Many details, such as the amount of the fines that the Province can charge to hosts and platforms, are not in the Act itself and will be written into Regulations. We expect Regulations to be ready by early 2024.
STRAA Section 3 says “The Act does not apply to hotels, motels and any other accommodation service providers that may be prescribed for the purposes of this section.” Based on comments from the Minister of Housing, it is anticipated that the Regulations will clarify (prescribe) that “strata hotels” qualify for the hotel exemption.
Here’s a summary of what we know so far:
- Strata corporations are still permitted to have bylaws that ban or restrict the use of residential strata lots for short-term accommodations.
- These bylaws are still permitted to include a fine of up to $1,000 for each contravention.
- As of May 1, 2024 if the “principal resident requirement” applies to your community:
- The owner of the strata lot must live in their strata lot at least some of the year (their principal residence).
- If a landlord permits it, their tenant can be a property host. In that case, the tenant must live in the strata lot at least some of the year (their principal residence).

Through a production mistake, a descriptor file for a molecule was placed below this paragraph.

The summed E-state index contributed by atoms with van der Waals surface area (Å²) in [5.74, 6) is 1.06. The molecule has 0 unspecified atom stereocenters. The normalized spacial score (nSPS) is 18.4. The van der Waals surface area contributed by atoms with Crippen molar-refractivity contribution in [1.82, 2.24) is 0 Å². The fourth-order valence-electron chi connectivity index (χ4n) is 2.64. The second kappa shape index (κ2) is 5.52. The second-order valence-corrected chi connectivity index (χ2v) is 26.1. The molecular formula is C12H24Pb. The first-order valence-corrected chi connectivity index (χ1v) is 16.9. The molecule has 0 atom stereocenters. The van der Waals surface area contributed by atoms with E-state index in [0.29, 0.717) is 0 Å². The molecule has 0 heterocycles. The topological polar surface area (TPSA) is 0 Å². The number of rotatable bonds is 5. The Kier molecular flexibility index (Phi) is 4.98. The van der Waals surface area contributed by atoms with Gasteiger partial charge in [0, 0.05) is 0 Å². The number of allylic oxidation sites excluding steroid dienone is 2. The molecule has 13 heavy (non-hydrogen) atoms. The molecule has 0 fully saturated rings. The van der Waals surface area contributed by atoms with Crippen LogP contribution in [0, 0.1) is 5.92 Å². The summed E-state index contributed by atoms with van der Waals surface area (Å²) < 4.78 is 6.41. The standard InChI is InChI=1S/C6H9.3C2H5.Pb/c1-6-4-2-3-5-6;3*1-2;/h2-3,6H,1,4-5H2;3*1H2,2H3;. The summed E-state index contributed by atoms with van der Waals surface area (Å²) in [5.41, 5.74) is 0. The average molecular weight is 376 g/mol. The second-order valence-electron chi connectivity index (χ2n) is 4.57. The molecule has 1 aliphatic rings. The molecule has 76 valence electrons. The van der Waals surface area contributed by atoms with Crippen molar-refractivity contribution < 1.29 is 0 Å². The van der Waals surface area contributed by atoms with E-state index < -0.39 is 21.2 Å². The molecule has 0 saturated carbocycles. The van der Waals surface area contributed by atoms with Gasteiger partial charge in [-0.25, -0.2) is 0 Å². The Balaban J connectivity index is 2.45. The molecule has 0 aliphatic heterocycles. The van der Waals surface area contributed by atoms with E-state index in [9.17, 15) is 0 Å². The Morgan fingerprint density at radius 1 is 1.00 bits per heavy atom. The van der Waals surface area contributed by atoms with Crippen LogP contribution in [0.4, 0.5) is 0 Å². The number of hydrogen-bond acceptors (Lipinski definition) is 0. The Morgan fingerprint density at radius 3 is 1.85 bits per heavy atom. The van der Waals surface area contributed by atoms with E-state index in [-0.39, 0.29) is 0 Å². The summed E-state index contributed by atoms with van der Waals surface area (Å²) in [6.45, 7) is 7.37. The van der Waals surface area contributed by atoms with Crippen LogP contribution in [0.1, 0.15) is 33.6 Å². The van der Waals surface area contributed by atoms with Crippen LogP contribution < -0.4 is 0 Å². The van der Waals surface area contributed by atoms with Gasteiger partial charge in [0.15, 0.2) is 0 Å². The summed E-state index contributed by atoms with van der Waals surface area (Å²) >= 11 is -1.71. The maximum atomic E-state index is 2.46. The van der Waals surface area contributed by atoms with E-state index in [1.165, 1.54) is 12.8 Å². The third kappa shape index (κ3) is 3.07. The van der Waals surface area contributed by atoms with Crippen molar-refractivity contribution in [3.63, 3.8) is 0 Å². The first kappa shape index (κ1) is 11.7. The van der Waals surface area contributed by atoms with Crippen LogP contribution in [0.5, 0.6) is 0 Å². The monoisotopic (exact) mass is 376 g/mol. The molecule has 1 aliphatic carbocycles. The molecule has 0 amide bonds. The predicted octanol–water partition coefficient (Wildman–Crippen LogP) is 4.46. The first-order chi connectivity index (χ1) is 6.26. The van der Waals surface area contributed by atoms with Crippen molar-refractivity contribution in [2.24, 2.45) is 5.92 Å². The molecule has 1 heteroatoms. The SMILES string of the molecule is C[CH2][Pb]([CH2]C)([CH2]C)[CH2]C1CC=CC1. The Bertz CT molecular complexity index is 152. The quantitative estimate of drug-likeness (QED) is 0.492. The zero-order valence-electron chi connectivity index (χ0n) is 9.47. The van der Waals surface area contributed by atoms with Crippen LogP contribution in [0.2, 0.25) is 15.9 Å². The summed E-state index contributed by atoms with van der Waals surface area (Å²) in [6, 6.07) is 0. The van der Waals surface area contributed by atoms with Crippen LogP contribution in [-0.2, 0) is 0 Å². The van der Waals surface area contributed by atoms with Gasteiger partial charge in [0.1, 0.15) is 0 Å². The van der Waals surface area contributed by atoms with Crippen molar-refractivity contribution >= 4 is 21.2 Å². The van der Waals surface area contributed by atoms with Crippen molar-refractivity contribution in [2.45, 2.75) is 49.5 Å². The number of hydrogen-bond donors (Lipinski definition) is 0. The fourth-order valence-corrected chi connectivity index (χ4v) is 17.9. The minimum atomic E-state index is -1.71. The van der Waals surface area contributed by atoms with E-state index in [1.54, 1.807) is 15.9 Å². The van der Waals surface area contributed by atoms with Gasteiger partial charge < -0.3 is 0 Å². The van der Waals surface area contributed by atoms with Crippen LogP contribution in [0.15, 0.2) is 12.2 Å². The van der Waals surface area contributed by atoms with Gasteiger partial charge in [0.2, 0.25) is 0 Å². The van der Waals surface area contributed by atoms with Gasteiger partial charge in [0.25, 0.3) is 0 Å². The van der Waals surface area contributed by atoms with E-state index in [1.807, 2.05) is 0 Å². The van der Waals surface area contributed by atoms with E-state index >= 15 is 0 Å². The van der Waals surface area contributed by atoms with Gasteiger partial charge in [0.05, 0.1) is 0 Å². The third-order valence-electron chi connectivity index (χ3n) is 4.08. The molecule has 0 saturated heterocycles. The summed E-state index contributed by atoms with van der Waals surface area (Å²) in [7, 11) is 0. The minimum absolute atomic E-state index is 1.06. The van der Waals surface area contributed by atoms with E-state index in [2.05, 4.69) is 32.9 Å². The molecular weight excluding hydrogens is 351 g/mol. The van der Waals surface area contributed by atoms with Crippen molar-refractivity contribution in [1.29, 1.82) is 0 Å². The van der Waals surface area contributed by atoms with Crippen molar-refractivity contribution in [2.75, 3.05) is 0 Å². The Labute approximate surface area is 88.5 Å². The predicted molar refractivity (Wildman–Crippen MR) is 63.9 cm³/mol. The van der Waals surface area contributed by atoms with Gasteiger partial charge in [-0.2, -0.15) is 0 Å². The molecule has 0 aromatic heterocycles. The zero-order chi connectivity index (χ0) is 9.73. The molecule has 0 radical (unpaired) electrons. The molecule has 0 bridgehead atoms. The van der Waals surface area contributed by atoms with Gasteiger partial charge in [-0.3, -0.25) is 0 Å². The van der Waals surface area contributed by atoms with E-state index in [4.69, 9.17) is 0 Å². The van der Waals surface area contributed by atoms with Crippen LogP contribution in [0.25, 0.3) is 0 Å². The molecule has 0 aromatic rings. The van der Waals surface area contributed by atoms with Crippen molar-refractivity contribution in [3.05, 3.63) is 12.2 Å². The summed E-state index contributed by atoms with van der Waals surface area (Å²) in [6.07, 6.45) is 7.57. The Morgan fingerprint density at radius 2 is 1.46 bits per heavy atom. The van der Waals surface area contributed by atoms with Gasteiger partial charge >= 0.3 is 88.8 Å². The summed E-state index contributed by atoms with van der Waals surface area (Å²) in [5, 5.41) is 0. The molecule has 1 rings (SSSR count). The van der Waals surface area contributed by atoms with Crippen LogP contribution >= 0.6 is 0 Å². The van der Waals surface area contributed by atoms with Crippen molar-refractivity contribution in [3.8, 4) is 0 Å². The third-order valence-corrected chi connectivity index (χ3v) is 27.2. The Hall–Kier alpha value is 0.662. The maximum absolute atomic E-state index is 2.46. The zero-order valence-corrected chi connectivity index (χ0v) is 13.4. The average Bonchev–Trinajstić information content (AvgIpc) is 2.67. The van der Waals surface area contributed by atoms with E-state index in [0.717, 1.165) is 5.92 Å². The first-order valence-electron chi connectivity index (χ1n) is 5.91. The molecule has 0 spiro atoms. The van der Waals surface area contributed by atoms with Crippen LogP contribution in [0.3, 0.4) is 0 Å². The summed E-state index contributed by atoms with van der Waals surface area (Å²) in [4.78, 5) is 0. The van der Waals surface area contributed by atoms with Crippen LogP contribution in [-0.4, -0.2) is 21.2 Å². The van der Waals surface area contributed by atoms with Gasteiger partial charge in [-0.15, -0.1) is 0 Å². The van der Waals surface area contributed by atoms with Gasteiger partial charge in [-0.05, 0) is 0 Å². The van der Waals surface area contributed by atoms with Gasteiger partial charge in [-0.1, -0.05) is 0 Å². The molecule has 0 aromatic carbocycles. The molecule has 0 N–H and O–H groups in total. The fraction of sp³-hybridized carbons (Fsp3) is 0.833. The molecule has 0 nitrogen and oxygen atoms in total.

- Visit the links below to learn more:
- Hosts will be required to register in a short-term rental registry to be launched by the Province in late 2024.
- Hosts will be required to include their provincial registration number on their listing. They will also have to include their business license number, if a business license is required by their local government.
- Platforms will be required to validate registration numbers on host listings against the Province’s registry data.
- Platforms will be required to share information about short-term listings with the Province.
Lawyers across the province will no doubt be carefully checking the wording of the Short-Term Rental Accommodations Act to determine how it aligns with strata case law and the current wording of bylaws they have written for their strata corporation clients.
BC Government News Release October 16, 2023
See Bill 35 – 2023
Check the list of communities where the “principal residence” requirement applies.
Visit the BC Strata Housing website page Strata short-term rental bylaws